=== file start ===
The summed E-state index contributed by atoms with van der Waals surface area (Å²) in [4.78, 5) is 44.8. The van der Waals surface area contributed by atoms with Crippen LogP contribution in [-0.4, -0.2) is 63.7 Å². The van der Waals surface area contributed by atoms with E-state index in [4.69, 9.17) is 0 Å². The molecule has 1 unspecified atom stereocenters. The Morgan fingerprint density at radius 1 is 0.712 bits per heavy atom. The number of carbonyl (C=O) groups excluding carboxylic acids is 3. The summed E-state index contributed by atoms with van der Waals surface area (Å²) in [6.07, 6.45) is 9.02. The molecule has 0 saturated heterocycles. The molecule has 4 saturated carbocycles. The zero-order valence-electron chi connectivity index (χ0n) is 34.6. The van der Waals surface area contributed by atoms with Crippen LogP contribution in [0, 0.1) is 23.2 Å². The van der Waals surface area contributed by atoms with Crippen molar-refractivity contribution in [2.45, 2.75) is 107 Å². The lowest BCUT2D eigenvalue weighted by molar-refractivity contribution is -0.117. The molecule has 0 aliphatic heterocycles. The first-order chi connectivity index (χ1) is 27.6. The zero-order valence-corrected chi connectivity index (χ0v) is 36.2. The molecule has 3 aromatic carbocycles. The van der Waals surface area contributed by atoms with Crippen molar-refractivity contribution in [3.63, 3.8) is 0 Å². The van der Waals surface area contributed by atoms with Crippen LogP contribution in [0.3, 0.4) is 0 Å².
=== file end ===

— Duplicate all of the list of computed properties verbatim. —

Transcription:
The summed E-state index contributed by atoms with van der Waals surface area (Å²) in [4.78, 5) is 44.8. The van der Waals surface area contributed by atoms with Crippen LogP contribution in [-0.4, -0.2) is 63.7 Å². The van der Waals surface area contributed by atoms with E-state index in [4.69, 9.17) is 0 Å². The molecule has 1 unspecified atom stereocenters. The Morgan fingerprint density at radius 1 is 0.712 bits per heavy atom. The number of carbonyl (C=O) groups excluding carboxylic acids is 3. The summed E-state index contributed by atoms with van der Waals surface area (Å²) in [6.07, 6.45) is 9.02. The molecule has 0 saturated heterocycles. The molecule has 4 saturated carbocycles. The zero-order valence-electron chi connectivity index (χ0n) is 34.6. The van der Waals surface area contributed by atoms with Crippen LogP contribution in [0, 0.1) is 23.2 Å². The van der Waals surface area contributed by atoms with Crippen molar-refractivity contribution in [2.45, 2.75) is 107 Å². The lowest BCUT2D eigenvalue weighted by molar-refractivity contribution is -0.117. The molecule has 0 aliphatic heterocycles. The first-order chi connectivity index (χ1) is 27.6. The zero-order valence-corrected chi connectivity index (χ0v) is 36.2. The molecule has 3 aromatic carbocycles. The van der Waals surface area contributed by atoms with Crippen molar-refractivity contribution in [3.63, 3.8) is 0 Å². The van der Waals surface area contributed by atoms with Crippen LogP contribution in [0.3, 0.4) is 0 Å².